The Greek Tool

Use Tools>Character Tools>Greek Transliteration or click Guiguts Tb-greek.png in the toolbar to open the Greek Transliteration tool:

Gg1.2-29a-Greek transliteration.png

Alternatively, Tools>Character Tools>Find and Convert Greek will find the first [Greek: tag in your document (after the current insert point) and cut and paste it into the tool for you.

To enter transliterated Greek text, you click on the images of the characters in sequence. The transliteration is built up in the text window based on your selection of the four switches at the top of the window:

  • The Latin-1 switch produces PG/Beta ASCII codes.
  • The Greek Name switch produces the English names of the characters.
  • The HTML code switch produces HTML Entity codes.
  • The UTF-8 switch produces Unicode characters.

Click Space to enter a space. You can also edit the text in the text window manually, and cut, copy and paste into it.

When the text in the window is correct, click Transfer to insert the contents of the text window at the insertion point in the document. Transfer and Get Next will do this, move the insertion point to the next bit of Greek and cut-and-paste it into the transliteration tool.

To build a character with accents and/or breathing marks, type the base ASCII letter in the small Character Builder field at the bottom of the window. The corresponding Greek character is shown. Click on the Beta-code accent marks to the right, or key the corresponding character (paren, slash or tilde) and Guiguts displays the resulting composite character. To produce a complex character such as ἕ add the breathing mark (paren code) first, then add the accent (slash code). Note that only certain sequences are accepted: if a diacritic selection is ignored, it may have been entered in the wrong order or it may be invalid.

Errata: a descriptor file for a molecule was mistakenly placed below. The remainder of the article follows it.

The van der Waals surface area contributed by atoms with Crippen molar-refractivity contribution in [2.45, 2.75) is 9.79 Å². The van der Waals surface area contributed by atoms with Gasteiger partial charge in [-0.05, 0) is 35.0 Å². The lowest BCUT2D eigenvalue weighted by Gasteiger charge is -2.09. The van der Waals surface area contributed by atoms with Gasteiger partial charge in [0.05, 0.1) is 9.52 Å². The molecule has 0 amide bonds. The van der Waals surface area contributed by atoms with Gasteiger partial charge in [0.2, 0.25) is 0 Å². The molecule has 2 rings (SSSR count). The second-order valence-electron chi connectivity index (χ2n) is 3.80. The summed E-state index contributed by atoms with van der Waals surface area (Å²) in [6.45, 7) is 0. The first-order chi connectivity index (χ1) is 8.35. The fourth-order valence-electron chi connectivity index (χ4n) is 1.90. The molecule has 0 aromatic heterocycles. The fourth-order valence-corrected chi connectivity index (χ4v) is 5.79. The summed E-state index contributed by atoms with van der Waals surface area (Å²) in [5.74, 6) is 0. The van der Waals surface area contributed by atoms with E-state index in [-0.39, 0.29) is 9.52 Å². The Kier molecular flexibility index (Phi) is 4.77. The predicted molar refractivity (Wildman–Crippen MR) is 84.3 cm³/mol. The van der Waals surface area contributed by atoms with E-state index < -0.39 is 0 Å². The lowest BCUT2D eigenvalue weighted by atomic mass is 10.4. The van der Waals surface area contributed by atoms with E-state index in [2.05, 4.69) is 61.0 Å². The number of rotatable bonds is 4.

Key Enter to move the composite character into the text window. The cursor stays in the Character Builder and you can enter another character.

While the cursor is in the Character Builder field you can key:

Enter alone Puts a linebreak in the text
Backspace Deletes last letter in the text
Space Puts a space in the text
s then space Builds terminating lowercase sigma
o^ or O^ (or w/W) Builds lowercase or uppercase Omega
e^ or E^ (or h/H) Builds lowercase or uppercase Eta
ph or Ph Builds lowercase or uppercase Phi
th or Th Builds lowercase or uppercase Theta

Four buttons in the second row automatically convert the contents of the main text field from one encoding to another. For example, you can copy a proofer's transliteration and paste it into the text window. Then click ASCII->Greek to convert to Greek symbols. Now you can compare the Greek to the original page image and make any necessary corrections.

Note that breathing marks and accents sometimes look very similar, especially in the relatively poor quality images we sometimes must use. Also, what was printed in Greek sometimes contains typographical errors.

All the Greek alphabet symbols have HTML entity codes, but using the actual UTF-8 Greek characters is much more straightforward and easier for you to read while verifying your own work, as you can visually compare the Greek characters with what's printed in the original book. Also, you can do all of the transliterations to actual Greek while working on the common text that will become both the Plain Text and the HTML versions later on, and know the two versions will match.

Recommended Greek workflow

Transliteration phase:

  • Position the cursor at the top of your document, select Tools>Character Tools>Find and Convert Greek to open the transliteration window and bring the first bit of Greek into it.
  • click See Img on the Status bar to display the relevant image page, then find the Greek to which you are transliterating.
  • click Beta code->Unicode, check and correct the Greek, and add accents as needed.
  • click Transfer and get next, and repeat until you've done all the Greek.
  • This tool does not support all accented Greek letters or breathing marks, so plan on using the Greek extended dialog of the Unicode menu, shown at the beginning of this page, to refine the initial transliteration.

Note that your Greek will remain inside [Greek:] during most of the checks, but this is harmless. You can look for those tags one more time, to confirm everything's been transliterated properly, and then remove them with the following regex before splitting apart what will become the Plain Text and HTML versions:

  • Search: \[Greek: +((.|\n)+?)\]
  • Replace: $1